For example, if I chose to go into the increasing the challenge group. I would be assigned a coach, who would help me to define what I wanted to research within this topic area. They would then support me by giving me a road map to recent research, that I could use to further my understanding of the topic I was looking to explore. I would then be asked to focus in on a specific cohort of students that I wanted to work with, and to identify the student outcomes I was looking for. This might be to take my five top end students and to improve their ability to achieve an A* in the Geography decision making paper. Increasing the amount of opportunities, they took to use their case studies as evidence in the paper and, in helping them to use them to show how they can support their ideas or counter arguments.

Once the students’ outcomes and cohort were identified, teachers were then paired with others and they began their research and or trials. This research was limited and not always scientific,[i] but it allowed staff to trial, discuss, revisit tweak and conclude. By linking their research deliberately to student outcomes, we could track and identify a base measure of impact to the programme. At the end of the term, staff shared their learning through a variety of different media. We carried out a style of speed learning modelled on speed dating to report back findings. We created blogs of our work, and galleries displaying our progress.

Overtime the staff engagement with this process increased dramatically and almost all staff developed and began to think, take risks, and adapt their processes. Because of the alignment to the school improvement plan, this thinking meant that individuals were learning and the school was learning. The alignment to the school plan also meant we were all travelled in the same direction. Seeking greater understanding of the key areas we identified as specific areas for progress within our school. This alignment to the school plan was essential. We were like an amoeba, our wobbly learning individual, yet traversing in the same direction. In my last year I listened to the voices that told me to let this alignment to our plan go. This was a mistake as learning became disparate and without the collective, had less meaning and ultimately impact.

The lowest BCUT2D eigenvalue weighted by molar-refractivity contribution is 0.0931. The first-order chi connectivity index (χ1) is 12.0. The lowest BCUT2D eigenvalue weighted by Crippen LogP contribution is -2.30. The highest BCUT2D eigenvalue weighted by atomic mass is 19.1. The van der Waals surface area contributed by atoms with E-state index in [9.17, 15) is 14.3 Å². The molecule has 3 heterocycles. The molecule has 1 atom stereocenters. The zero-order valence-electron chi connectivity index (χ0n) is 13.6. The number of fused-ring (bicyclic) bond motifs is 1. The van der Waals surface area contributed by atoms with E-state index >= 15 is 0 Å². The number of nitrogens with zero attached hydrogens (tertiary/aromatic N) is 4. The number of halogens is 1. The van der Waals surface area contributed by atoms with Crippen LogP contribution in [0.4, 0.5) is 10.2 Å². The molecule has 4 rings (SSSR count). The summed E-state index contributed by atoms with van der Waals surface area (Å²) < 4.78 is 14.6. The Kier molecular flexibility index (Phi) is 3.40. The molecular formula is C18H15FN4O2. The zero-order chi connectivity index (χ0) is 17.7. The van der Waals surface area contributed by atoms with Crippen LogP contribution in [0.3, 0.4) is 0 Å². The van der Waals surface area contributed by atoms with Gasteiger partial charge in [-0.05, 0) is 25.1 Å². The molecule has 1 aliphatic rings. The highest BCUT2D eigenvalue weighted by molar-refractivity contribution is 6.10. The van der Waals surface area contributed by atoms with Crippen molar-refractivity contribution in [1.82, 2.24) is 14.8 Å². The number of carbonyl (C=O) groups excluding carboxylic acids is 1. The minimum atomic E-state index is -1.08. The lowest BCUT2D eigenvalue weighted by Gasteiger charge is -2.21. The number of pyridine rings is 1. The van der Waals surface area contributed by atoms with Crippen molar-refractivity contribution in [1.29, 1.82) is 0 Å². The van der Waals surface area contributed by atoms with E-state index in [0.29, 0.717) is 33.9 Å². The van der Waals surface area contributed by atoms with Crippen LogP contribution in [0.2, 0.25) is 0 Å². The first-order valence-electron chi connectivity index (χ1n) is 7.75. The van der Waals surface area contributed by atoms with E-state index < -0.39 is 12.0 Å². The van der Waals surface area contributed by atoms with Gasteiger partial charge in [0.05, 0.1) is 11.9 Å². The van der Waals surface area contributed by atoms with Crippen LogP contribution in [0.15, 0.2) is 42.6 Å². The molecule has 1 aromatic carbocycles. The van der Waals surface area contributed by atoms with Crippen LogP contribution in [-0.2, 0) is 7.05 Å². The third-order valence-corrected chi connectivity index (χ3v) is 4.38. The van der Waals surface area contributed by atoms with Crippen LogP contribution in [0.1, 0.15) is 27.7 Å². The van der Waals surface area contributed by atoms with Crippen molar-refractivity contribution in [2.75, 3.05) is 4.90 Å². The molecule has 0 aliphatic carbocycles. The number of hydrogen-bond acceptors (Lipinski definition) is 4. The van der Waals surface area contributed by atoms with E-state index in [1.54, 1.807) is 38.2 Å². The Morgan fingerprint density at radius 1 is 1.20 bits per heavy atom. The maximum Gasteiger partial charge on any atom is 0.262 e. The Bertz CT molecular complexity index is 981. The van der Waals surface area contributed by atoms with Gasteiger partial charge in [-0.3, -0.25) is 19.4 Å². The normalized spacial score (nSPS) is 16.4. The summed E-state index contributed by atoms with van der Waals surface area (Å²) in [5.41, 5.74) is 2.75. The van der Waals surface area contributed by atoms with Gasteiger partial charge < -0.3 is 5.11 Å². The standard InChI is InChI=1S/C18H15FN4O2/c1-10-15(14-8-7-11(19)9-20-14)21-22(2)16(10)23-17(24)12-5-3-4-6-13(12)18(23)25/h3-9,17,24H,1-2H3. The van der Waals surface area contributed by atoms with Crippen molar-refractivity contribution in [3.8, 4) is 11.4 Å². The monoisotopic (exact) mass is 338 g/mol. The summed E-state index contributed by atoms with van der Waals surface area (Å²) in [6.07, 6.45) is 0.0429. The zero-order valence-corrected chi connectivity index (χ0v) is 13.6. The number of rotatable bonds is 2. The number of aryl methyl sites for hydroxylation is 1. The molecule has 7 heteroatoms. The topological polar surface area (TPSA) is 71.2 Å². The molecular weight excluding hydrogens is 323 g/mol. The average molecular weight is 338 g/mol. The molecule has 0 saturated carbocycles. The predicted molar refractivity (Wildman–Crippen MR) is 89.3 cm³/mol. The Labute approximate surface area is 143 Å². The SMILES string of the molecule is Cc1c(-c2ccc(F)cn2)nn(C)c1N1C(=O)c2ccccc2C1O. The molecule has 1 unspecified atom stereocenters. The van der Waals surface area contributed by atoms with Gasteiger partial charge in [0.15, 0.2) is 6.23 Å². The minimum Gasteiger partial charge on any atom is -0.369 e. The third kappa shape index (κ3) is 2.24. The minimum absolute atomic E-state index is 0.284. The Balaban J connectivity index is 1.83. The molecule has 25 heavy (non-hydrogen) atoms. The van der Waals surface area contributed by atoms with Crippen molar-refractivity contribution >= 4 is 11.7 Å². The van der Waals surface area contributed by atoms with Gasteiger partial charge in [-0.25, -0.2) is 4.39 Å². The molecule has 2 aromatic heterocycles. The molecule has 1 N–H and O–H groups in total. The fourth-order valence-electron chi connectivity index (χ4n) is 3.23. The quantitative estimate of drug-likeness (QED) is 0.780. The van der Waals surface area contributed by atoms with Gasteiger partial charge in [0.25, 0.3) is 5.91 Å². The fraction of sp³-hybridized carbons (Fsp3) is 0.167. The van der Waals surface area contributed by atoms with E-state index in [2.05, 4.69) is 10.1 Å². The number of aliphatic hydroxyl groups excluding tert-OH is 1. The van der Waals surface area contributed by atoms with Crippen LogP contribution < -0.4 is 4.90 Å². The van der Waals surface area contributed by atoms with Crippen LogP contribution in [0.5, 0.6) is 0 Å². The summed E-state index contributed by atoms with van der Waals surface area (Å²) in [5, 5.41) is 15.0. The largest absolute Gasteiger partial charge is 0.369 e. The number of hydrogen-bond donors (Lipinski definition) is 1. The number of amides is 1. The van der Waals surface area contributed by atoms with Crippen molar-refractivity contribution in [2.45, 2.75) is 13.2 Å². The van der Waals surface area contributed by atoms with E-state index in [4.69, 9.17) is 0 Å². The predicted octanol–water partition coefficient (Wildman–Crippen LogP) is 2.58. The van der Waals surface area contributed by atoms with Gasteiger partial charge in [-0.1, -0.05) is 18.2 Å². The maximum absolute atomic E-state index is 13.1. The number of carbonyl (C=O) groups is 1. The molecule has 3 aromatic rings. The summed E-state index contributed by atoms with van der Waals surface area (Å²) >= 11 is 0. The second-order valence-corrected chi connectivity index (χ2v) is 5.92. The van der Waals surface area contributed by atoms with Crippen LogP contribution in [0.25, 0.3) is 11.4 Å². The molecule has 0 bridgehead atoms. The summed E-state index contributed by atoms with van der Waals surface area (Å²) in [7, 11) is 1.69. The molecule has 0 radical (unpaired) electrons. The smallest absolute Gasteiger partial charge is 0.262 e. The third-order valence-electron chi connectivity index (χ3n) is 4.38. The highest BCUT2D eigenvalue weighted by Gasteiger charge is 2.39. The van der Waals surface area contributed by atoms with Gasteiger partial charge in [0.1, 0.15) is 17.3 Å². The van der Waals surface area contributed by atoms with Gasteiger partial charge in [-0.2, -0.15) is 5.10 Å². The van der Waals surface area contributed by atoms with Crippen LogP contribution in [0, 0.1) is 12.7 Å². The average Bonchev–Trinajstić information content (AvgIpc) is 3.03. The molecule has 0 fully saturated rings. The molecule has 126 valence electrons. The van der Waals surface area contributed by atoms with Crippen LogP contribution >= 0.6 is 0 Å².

Our last development gave us an opportunity, to link to a project that aligned university research to schools by allowing teachers access to a website. This site, enabled staff to ask questions of researchers which could aid and support their own learning and trials in the classroom. Using the amoeba effect and linking this to a university and or groups of higher education research would have been a powerful addition to the process we had developed.

Twilight sessions to develop learning.

Alongside the coaching on Wednesday afternoon we offered a variety of twilight sessions to further learning. These were run initially by the more experienced teachers and were created from our school improvement plan and or training requests from performance management. Over time, as teachers research provided additional learning within our context, volunteers appeared wanting to run session to share their learning. We also developed specific sessions to improve understanding of particular student needs and eventually we were able to encourage parents into these sessions to support our staff in understanding of particular issues and concerns with SEND students. The twilights became an evolving process and a vehicle for sharing good practice which staff regularly revisited in the year. Each twilight linked to alternate and additional sessions so the learning could be revisited throughout the year. We found this model far more effective than one off events that inspire but rarely lead to changes in practice. In order to encourage longevity of learning our inset days were replaced with attendance at a set number of twilight sessions.

Structured opportunities to continue to learn at whatever stage of your career.